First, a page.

Celtic remain on course to be declared Scotland’s champions for a ninth year in succession after Dundee confirmed a dramatic U-turn on their crucial vote to abandon the season. The Scottish Professional Football League has also, as expected, started a consultation process on an expanded top flight.
The SPFL’s process of calling placings for the lower three tiers via a resolution descended into farce after it emerged Dundee rescinded their delayed ‘no’ vote last Friday. By Wednesday the Championship club had delivered a vote in favour – sufficient to pass the motion to trigger promotion, relegation and payment of prize money.
The Premiership now has a mandate to do likewise but has been anxious not to antagonise Uefa, which asked that no leagues were to be decided until the end of this month.
“Whilst more than 80% of clubs agreed with the directors’ written resolution it’s clear that others were strongly opposed,” said Murdoch MacLennan, the SPFL’s chairman. “There has been talk of voiding the season, making emergency loans and so on, but what has been agreed today is not just the best way forward, it was the only realistic way forward.”
Dundee United, Raith Rovers and Cove Rangers have thereby been handed championships. In the top league Celtic are 13 points clear of Rangers, having played 30 matches to their rivals’ 29.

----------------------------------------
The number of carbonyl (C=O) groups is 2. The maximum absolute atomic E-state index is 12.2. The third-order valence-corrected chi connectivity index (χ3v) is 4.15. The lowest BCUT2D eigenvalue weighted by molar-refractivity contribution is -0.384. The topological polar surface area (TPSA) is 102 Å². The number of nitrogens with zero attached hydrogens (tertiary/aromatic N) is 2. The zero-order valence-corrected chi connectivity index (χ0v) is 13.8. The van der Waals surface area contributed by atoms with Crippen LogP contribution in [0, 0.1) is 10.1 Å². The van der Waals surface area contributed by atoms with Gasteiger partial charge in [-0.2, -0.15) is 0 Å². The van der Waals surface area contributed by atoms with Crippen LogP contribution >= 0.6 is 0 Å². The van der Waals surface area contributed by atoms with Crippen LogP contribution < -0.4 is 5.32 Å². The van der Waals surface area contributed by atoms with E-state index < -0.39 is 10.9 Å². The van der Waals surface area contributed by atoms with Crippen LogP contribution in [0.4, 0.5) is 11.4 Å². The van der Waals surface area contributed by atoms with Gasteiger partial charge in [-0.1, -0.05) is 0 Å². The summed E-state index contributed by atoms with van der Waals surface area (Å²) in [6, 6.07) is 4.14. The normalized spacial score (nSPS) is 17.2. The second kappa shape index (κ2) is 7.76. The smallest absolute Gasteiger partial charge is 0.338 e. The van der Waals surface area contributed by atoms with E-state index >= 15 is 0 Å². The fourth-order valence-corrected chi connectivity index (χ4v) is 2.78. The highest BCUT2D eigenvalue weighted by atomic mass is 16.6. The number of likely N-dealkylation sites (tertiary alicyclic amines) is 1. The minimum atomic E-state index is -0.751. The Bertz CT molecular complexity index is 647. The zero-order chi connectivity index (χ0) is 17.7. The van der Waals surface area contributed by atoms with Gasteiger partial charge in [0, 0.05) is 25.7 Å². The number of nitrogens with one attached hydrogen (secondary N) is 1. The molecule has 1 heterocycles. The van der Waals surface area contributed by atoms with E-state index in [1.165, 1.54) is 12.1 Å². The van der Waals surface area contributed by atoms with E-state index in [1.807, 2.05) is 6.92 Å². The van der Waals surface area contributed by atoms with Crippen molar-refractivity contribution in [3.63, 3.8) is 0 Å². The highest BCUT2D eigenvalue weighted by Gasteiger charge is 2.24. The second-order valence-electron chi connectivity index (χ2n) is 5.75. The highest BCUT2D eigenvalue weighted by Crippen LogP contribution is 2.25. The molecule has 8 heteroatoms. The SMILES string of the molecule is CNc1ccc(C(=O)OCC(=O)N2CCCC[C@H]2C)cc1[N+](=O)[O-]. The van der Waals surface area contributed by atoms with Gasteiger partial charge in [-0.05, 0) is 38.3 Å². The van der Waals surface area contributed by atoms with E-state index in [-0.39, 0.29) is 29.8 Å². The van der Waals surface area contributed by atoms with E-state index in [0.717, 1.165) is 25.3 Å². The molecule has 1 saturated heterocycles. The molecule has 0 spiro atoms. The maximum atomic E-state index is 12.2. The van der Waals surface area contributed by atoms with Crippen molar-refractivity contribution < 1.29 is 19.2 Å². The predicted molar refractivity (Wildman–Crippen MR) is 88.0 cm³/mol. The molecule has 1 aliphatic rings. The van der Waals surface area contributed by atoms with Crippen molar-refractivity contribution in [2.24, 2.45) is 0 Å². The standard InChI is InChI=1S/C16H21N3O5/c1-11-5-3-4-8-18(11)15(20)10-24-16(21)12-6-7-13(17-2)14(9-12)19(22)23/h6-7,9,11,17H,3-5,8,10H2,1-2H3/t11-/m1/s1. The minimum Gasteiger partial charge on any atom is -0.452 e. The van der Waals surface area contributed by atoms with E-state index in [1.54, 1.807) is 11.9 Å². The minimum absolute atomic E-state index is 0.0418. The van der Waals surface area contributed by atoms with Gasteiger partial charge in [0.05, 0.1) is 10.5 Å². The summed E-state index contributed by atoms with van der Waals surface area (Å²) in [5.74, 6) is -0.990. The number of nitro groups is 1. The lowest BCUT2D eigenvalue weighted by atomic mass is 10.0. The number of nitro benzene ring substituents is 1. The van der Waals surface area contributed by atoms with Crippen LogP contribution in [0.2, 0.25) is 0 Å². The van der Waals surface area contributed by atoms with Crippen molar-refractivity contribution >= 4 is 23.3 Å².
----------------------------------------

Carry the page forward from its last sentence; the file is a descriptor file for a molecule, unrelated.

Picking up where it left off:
Hearts, Partick Thistle and Stranraer – all now facing relegation – have an element of hope via reconstruction talks that were in the pipeline before Dundee’s volte face. Ann Budge, the Hearts owner, and Hamilton’s Les Gray will head a taskforce with a 14-team Premiership regarded as the most realistic plan.
Whether Partick follow through with a legal challenge to the league remains to be seen. Their QC’s advice was that passing of the resolution would be invalid. Stranraer, who were eight points adrift in League One, have said ending the season is “grossly unfair”.
“At this unprecedented time we felt unanimously as a committee that no football club, Stranraer FC or any other, should be at a detriment due to this horrendous situation,” a club statement said. “It is grossly unfair that any club should be relegated from their respective league whilst a quarter of the season still remains.”
Dundee reflected on a period “fraught with anxiety, vitriol and conspiracy theory”. They added: “We have discussed options with a variety of member clubs to show solidarity to the clubs most negatively impacted by the SPFL proposal. Relegated clubs must have financial assistance to help soften the landing so they can begin the next season on a more equitable footing.”
A lower league chairman said Dundee, through an apparent wish to help demoted clubs, floated the possibility of diverting funds intended for those being promoted to ones being relegated. The chairman in question rejected the notion as “morally not acceptable” and it was not advanced any further.
Rangers have reiterated calls for an independent investigation into the SPFL’s handling of the voting affair. The league, which has called on Rangers to hand over evidence the club insist raises “very serious concerns”, has shown no willingness to allow such an inquiry.
Rangers are unwilling to provide documentation directly to the league, as reiterated in a letter sent to the SPFL.